Our long marathon

Photo by Vicki James
Photo by Vicki James

Do you believe that domestic and sexual violence will ever end? Or that we can at least get to a place  where it is super rare?

I do. I wholeheartedly believe that humans are capable of behaving better towards each other.

They say that social justice work is a marathon, not a sprint. As I schlepped through my second marathon over Thanksgiving weekend, I reflected on just how true that is for all of us who care about ending domestic violence. Since I love drawing parallels between different experiences in my life, here is a new list of things I’ve learned.

When  working to end violence:    And/Or    When  running a marathon:

  • There are good stretches and bad stretches. That’s alright. Don’t let the tough moments trick you into thinking it won’t be possible to cross the finish line.
  • We need all the help we can get. Whether you’re behind the scenes, on the sidelines, or pounding the pavement, there’s a role for everyone.
  • Most of the time you are focused on the road ahead, but it’s really lovely to look back every now and then and acknowledge how far you’ve traveled.
  • Getting through this big of a goal is hard, physically and emotionally. You have to breathe. You have to be adequately nourished. Most people need to take breaks.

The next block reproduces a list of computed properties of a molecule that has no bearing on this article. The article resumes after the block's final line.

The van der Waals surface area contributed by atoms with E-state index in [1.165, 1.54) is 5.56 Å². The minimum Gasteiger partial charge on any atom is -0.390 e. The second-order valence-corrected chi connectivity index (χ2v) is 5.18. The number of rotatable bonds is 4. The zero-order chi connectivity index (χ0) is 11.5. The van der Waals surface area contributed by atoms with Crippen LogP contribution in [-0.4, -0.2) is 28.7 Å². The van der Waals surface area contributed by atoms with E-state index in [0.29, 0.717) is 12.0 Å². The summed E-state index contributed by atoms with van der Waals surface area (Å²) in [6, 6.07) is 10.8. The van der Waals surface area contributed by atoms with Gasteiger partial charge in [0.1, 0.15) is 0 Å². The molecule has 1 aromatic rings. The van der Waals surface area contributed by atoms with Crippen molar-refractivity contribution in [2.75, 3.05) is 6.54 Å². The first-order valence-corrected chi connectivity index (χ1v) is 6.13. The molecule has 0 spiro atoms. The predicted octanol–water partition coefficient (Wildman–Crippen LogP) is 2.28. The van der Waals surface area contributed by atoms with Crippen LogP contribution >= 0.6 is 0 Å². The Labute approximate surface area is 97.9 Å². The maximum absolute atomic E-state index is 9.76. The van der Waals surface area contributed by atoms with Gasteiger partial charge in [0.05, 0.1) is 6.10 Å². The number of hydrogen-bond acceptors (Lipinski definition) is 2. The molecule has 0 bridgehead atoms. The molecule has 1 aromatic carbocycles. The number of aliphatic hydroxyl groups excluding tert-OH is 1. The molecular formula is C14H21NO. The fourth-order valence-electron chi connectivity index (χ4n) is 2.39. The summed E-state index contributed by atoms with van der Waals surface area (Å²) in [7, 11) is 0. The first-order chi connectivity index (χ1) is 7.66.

• You have to believe that it will eventually end. Enough steps will be taken, and you will, eventually, get there.

Three years ago, I couldn’t even run one mile. Now I have completed two marathons. Likewise, with the right support and training, anyone who wants to take on the ambitious goal of ending domestic and sexual violence can join in.

2 thoughts on “Our long marathon”

  1. Fantastic blog! Thank you and I can totally relate. I also agree that we can end this evil. Until it’s ended, Love, God provides everyone with the wisdom to avoid or escape bad situations. Often I find myself in situations where I just don’t know what to do. Turning to God to guide me has worked. Ideas that I would have never thought of, came to thought. Perhaps social problems like these are again pointing to the need for spirituality.

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